Tuesday, January 31, 2023

Two books I'm reading, finally

No Happy Cows: Dispatches from the Frontlines of the Food Revolution ~ by John Robbins, 2012, collection of essays, 208 pages

With words like food additives and GMOs buzzing around, it's hard to know what's best to eat.  Robbins gathered and updated articles from his Huffington Post column along with newer material on the food revolution.  You have to know food to eat food, but what happens when food companies leave some facts out?  With commentaries on what we should and shouldn’t eat (and why), Robbins tells us about his undercover investigations of feedlots and slaughterhouse and gives us a look into the importance of working for a more compassionate and environmentally responsible world.

Dubliners ~ by James Joyce, 1914, short story collection, 174 pages

Dubliners is a collection of fifteen short stories by James Joyce, first published in 1914.  It depicts Irish middle class life in and around Dublin in the early years of the 20th century, written when Irish nationalism was at its peak.  They center on Joyce's idea of an epiphany, a moment where a character experiences a life-changing self-understanding or illumination.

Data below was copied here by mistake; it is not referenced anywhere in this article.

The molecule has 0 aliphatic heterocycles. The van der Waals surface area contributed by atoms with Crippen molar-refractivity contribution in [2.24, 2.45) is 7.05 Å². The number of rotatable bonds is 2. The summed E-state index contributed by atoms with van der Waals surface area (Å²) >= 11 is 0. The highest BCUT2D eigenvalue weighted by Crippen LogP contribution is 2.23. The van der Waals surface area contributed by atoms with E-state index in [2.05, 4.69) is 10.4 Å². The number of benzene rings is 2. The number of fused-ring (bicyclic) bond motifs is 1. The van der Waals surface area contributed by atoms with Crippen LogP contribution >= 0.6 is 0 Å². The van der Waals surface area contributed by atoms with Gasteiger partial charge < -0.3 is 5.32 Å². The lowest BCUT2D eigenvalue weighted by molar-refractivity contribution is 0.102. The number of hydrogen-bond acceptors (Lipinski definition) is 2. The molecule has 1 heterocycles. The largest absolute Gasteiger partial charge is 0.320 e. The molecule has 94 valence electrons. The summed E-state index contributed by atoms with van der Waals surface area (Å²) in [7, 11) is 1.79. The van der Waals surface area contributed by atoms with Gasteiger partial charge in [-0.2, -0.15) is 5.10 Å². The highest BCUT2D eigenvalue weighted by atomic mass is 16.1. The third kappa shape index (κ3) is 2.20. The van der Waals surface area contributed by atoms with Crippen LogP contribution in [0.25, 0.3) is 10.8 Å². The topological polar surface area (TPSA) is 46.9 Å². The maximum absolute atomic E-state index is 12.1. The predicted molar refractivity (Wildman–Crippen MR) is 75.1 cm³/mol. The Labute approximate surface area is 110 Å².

Though he's now considered Ireland’s greatest author and one of the most influential voices in modern literature, it took nine years for James Joyce to find a publisher for this debut volume.  Now it is regarded as one of the finest story collections in the English language.

(Different editions have different numbers of pages, but at least two are free for Kindle.)

Monday, January 30, 2023